Filling a gap in history

The island continent of India drifted for 70 million years through the Tethys Ocean. It separated from Gondwanaland about 120 million years ago and collided with the Eurasian continent around 50 million years ago. 70 million years is enough time for large families of animals to evolve and die. So there must have been families which arose in the Indian landmass and migrated to the rest of the world later. The first such family has now been identified.

These are the Cambaytheres, a genus of fossil animals found at the bottom of an open-cast lignite mine outside of Surat in Gujarat. These 57 million years old fossils seem to be the origin from which all modern even-toed ungulates radiated out. These include horses and zebras, tapirs, as well as rhinoceros. The Cambaytheres were first described in an article published 6 years ago but I read about it only recently from a monograph published this year. The Cambay shale deposits have also yielded a very rich variety of other fossils from those times, and I’m sure we’ll be reading more about new finds from them.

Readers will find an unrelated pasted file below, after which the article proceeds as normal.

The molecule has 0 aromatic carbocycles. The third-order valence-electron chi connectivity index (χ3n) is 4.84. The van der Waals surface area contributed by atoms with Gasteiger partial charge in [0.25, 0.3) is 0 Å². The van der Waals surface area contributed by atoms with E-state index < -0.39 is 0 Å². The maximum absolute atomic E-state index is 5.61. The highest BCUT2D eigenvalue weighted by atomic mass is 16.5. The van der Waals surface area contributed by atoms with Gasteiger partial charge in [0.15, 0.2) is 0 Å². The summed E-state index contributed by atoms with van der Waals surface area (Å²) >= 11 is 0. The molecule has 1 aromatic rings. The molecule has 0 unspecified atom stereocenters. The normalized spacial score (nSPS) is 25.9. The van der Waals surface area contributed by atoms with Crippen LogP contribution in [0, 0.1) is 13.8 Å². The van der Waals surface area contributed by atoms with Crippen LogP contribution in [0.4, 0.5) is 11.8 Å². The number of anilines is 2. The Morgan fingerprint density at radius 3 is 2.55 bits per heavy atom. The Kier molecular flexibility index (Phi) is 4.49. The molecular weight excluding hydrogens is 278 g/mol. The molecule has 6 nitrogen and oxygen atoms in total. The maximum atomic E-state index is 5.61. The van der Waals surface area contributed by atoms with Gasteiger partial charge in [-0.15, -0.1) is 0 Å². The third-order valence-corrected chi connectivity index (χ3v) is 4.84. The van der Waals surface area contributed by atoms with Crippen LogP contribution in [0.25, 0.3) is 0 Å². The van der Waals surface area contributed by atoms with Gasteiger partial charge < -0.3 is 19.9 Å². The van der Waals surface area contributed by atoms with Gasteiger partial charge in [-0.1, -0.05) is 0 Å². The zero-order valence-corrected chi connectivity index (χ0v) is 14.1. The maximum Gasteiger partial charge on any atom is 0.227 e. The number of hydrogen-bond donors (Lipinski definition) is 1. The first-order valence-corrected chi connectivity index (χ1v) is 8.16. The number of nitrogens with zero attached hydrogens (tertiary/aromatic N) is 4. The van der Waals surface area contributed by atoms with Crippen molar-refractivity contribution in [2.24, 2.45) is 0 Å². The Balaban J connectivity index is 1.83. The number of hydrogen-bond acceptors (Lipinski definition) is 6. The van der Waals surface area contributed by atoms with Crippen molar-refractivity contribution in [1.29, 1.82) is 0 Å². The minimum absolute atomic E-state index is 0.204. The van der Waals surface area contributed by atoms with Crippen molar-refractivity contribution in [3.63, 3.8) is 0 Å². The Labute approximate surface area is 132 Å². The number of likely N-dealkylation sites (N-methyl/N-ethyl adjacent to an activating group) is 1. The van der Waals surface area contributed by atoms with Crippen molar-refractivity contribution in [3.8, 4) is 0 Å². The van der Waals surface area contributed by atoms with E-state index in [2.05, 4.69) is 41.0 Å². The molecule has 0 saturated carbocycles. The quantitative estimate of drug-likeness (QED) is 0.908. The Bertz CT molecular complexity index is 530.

The monograph has a very clear statement that although the genus is not the direct ancestor to any extant even-toed ungulate, it is the best possibility for the last common ancestor of all of them. Previous claims to the origins of this family are based on fragmentary fossil remains, or, sometimes, on conjectural remains. By the early years of the 21st century the possibility that the ancestors of horses originate in the Americas, Europe, and Africa had already begun to seem remote. A lot of attention then focused on new findings in China. Now, with a large collection of remains, from three species of this genus, much more can be said. Mysteries which remain are the routes through which the animals dispersed across the world, and then radiated into a large number of species in a few tens of thousands of years.